Scenes from the Forest: Mushrooms

Not many people are lucky to have a forest near their living place, especially now that we're all living in cities. I am, however, lucky enough to have a whole forest right out of my apartment. I spent my entire childhood running through it and playing with my friends, and today still I kept a habit of visiting it every now and then, although none of my friends accompany me any more. So today, since it was a surprisingly nice and warm day (my girlfriend even went for a swim), while returning from the hospital I decided to go through the Forest. It is not a huge forest, and it takes about 10-15 minutes to walk its entire length, but it's a relaxing 10 minutes nevertheless. Anyway, while checking what I surely hope is a fresh dog grave, I noticed a few mushrooms a few meters away, plucked out of the ground and thrown aside. Now, I hate it when people pick flowers and plants, but it's even worse with mushrooms since many of them live for less than a week, so I was somewhat sad when I noticed them. However, it did give me something to do this afternoon: I tried to classify two of them. Since I'm not a mycologist, nor have I ever before tried to classify fungi, it was a fun and a bit frustrating endeavor.
Many people don't really think much about mushrooms, except when choosing toppings for their pizza, but they are actually quite a peculiar sort of beings. Neither plants nor animals, mushrooms are actually fruit of a fungal organism hidden beneath the ground, just like an apple is a fruit of an apple tree. Hence it is also a reproductive organism of the fungi, carrying the spores with which it ensures the continuous survival of its species.
Russula aurea and Amanita virosa, side by side
As I said, I picked two of the mushrooms I found and carried them back home with me, hoping to be able to do the classification. Using the amazing powers of the almighty Internet, I now think I might have managed to do so.

The first mushroom is, I believe, Russula aurea, also known as gilded brittlegill. It is almost without a doubt of the Russula genus, and as for the species, it's hard to be completely certain since it has apparently been out of the ground for some time now, so it's already rotten a little. It could also be Russula vesca, but it's usually more brown than the one I found. If this is indeed Russula aurea, then I got really lucky, since it's an uncommon species which, as opposed to many others from its genus, is edible and also, according to Wikipedia, mild-tasting. I decided to skip the eating and tasting part, so I'm gonna trust Wikipedia with this one.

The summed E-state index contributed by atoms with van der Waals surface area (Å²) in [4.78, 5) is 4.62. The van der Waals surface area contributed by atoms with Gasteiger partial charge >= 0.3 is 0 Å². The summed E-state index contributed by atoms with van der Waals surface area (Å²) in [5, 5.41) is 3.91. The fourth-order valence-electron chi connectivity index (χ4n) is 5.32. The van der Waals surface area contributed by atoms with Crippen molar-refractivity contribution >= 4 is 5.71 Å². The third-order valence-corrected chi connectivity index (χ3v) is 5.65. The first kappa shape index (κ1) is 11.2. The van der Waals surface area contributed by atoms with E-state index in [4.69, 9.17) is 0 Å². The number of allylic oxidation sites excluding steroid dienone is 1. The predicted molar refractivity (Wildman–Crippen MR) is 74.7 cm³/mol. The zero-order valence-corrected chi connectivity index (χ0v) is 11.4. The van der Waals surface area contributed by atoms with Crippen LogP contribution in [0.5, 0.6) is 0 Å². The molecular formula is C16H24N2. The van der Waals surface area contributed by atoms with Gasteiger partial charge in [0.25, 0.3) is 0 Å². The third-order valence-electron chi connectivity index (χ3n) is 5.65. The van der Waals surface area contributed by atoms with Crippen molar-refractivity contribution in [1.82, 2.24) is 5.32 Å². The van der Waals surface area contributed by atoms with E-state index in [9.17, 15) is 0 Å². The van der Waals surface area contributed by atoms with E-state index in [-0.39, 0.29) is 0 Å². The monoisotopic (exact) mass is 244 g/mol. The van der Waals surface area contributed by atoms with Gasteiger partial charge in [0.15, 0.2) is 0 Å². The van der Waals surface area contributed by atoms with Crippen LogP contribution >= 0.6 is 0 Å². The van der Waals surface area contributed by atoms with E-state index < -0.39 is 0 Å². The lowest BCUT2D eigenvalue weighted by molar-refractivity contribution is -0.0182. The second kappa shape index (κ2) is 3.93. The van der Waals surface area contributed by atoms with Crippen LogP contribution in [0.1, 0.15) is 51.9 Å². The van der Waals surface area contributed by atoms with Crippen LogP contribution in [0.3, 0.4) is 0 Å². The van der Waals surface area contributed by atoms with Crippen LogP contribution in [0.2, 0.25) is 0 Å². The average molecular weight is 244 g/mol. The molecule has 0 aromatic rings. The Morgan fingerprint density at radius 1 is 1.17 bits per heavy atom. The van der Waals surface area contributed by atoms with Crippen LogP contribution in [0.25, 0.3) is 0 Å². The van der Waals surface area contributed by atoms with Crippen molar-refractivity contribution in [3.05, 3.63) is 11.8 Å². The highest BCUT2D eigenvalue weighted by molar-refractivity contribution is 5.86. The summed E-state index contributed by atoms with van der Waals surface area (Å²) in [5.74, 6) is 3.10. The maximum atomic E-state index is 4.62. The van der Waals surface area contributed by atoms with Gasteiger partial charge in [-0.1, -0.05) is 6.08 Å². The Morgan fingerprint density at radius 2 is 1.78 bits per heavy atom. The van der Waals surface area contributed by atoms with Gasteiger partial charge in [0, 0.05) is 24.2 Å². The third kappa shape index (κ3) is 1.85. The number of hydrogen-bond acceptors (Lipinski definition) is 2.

Russula aurea
The other one should be Amanita virosa, with a very foreboding common name, European destroying angel. It's apparently deadly poisonous, if you didn't catch that from the name. This one is quite big, with a 13 cm wide cap and 10 cm long and 2 cm thick stem. It's quite a nice specimen, which makes me even angrier at the person who destroyed it.
Amanita virosaAmanita virosa
Now, again, I'm not a mycologist and I have no idea if my classification is anywhere near correct. If you know the exact species of the mushrooms I found, please do tell in a comment. Whether correct or not, it was very fun and quite an educational afternoon, so I'm really happy and content, and a little angry and sad.

So, do you have any experience with fungi? :)


  1. Wow man! This is post is awesome! I'm interested in this identification, I'm a also not mycologist. From reading the wiki article you linked, I found one fact that could could make your identification of Russula aurea incorrect; "...found in deciduous woodland in Europe in summer and early autumn.".

    However, I didn't post this comment just to negate your opinion/research, I'm also curious now and want help in attempt to definitively identify those two mushrooms! :) So my first question is did you consider the trees in the environment? Beech, oak, hazel or similar genus?

    1. Thank you! I have considered this when trying to make the decision, and although the Forest is mostly consisting of evegreen pines, with occasional oaks and a bunch of different shrubbery, what led me to this conclusion the most is the fact that the weather here right now is much more similar to early, than late autumn.


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